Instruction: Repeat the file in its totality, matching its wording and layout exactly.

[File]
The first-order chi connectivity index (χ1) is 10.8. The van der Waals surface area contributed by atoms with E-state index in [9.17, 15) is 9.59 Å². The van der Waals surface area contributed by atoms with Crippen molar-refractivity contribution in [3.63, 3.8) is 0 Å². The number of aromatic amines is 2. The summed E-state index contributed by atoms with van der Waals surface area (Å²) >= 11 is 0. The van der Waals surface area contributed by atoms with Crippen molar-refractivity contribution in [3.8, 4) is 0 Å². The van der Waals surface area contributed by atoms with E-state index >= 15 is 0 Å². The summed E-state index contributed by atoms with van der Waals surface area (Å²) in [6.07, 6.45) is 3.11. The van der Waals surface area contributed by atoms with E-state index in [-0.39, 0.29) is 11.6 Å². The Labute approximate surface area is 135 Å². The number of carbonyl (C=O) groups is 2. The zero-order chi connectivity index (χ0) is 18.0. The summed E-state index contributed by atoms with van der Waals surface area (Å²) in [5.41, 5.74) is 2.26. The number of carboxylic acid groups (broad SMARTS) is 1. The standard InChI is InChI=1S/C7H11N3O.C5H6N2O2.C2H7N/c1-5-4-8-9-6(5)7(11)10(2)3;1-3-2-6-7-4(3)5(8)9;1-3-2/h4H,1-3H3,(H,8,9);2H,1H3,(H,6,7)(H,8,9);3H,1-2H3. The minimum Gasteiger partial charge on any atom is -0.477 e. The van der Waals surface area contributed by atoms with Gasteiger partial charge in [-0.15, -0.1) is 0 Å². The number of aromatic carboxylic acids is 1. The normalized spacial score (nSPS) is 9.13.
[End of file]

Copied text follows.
The first-order chi connectivity index (χ1) is 10.8. The van der Waals surface area contributed by atoms with E-state index in [9.17, 15) is 9.59 Å². The van der Waals surface area contributed by atoms with Crippen molar-refractivity contribution in [3.63, 3.8) is 0 Å². The number of aromatic amines is 2. The summed E-state index contributed by atoms with van der Waals surface area (Å²) >= 11 is 0. The van der Waals surface area contributed by atoms with Crippen molar-refractivity contribution in [3.8, 4) is 0 Å². The van der Waals surface area contributed by atoms with E-state index >= 15 is 0 Å². The summed E-state index contributed by atoms with van der Waals surface area (Å²) in [6.07, 6.45) is 3.11. The van der Waals surface area contributed by atoms with E-state index in [-0.39, 0.29) is 11.6 Å². The Labute approximate surface area is 135 Å². The number of carbonyl (C=O) groups is 2. The zero-order chi connectivity index (χ0) is 18.0. The summed E-state index contributed by atoms with van der Waals surface area (Å²) in [5.41, 5.74) is 2.26. The number of carboxylic acid groups (broad SMARTS) is 1. The standard InChI is InChI=1S/C7H11N3O.C5H6N2O2.C2H7N/c1-5-4-8-9-6(5)7(11)10(2)3;1-3-2-6-7-4(3)5(8)9;1-3-2/h4H,1-3H3,(H,8,9);2H,1H3,(H,6,7)(H,8,9);3H,1-2H3. The minimum Gasteiger partial charge on any atom is -0.477 e. The van der Waals surface area contributed by atoms with Gasteiger partial charge in [-0.15, -0.1) is 0 Å². The number of aromatic carboxylic acids is 1. The normalized spacial score (nSPS) is 9.13.